Rights groups letter to F1 CEO ahead of Bahrain Grand Prix: 20 years of sportswashing

As the Bahrain F1 Grand Prix celebrates its 20th anniversary this year, the authorities continue to severely restrict citizens' freedom of expression and assembly, including around the race itself.

Dear Stefano Domenicali,

The undersigned organisations are writing to renew our concerns about Bahrain’s use of the F1 Grand Prix to “sportswash” the country’s dire human rights record. As you mark two decades of racing in Bahrain, and amid claims from F1 that it has been “a force for good” in the country, we urge F1 to launch an independent inquiry to evaluate its impact on the situation for human rights in Bahrain.

State media outlets have heralded the 20th anniversary of the first Bahrain Grand Prix in 2004 as “20 years of Formula 1 glory”. Unfortunately, this does not reflect the reality on the ground in Bahrain, where authorities continue to harshly clamp down on citizens’ freedom of expression and assembly, including around the race itself.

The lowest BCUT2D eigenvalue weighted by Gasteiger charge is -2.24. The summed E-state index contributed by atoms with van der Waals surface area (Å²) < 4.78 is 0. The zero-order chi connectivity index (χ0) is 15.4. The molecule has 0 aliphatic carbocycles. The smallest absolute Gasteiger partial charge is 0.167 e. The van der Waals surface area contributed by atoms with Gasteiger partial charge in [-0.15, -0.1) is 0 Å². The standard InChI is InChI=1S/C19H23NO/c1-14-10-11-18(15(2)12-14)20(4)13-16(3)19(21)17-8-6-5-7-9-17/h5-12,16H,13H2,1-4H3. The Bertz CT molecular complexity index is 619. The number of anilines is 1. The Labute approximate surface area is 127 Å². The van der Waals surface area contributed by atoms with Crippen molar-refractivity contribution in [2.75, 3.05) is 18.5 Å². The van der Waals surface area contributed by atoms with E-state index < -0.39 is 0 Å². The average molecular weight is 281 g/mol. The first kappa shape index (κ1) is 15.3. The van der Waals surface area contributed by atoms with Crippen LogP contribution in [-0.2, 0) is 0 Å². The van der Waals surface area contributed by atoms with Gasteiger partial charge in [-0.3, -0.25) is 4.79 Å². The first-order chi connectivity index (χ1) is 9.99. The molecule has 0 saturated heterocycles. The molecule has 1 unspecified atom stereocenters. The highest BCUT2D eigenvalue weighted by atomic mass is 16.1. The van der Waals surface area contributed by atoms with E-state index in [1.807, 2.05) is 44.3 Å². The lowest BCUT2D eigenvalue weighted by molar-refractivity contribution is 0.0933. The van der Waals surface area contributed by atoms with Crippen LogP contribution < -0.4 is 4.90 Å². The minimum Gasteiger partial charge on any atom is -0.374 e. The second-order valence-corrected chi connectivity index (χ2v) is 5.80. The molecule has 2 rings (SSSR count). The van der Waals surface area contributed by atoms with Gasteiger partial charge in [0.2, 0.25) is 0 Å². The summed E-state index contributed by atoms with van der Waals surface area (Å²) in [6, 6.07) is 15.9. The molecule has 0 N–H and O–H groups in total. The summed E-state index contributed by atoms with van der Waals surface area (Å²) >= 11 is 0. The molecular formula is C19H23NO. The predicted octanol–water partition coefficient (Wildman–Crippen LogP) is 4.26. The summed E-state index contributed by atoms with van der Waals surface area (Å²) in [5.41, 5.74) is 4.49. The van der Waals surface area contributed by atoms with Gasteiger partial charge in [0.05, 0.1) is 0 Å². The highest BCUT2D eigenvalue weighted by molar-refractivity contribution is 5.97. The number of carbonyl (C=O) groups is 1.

Despite assurances provided by F1 that they “have always been transparent with all race promoters and governments […] worldwide, including Bahrain, that [they] take violence, abuse of human rights and repression very seriously“, Bahrain has continued to systematically violate citizens’ rights, repress dissent, silence journalists, and routinely perpetuate violence, including torture and police brutality.

20 years of sportswashing and a horrific deterioration in fundamental freedoms

Bahrain’s human rights record has become measurably worse over the past 20 years, with the Gulf kingdom becoming one of the most repressive states in the Middle East. It has experienced one of the most significant deteriorations in human freedoms globally between 2007-2021, according to the Human Freedom Index 2023. Bahrain has also ranked among the worst ten countries globally for freedom of the press on Reporters Without Borders’s 2023 World Press Freedom Index. According to the organisation, ten journalists remain detained in the country due to their journalistic activity.

Since violently crushing a popular pro-democracy protest movement in 2011, authorities have systematically eliminated a broad range of political rights and civil liberties, dismantled the political opposition, and cracked down on dissent, particularly among the Shiite population.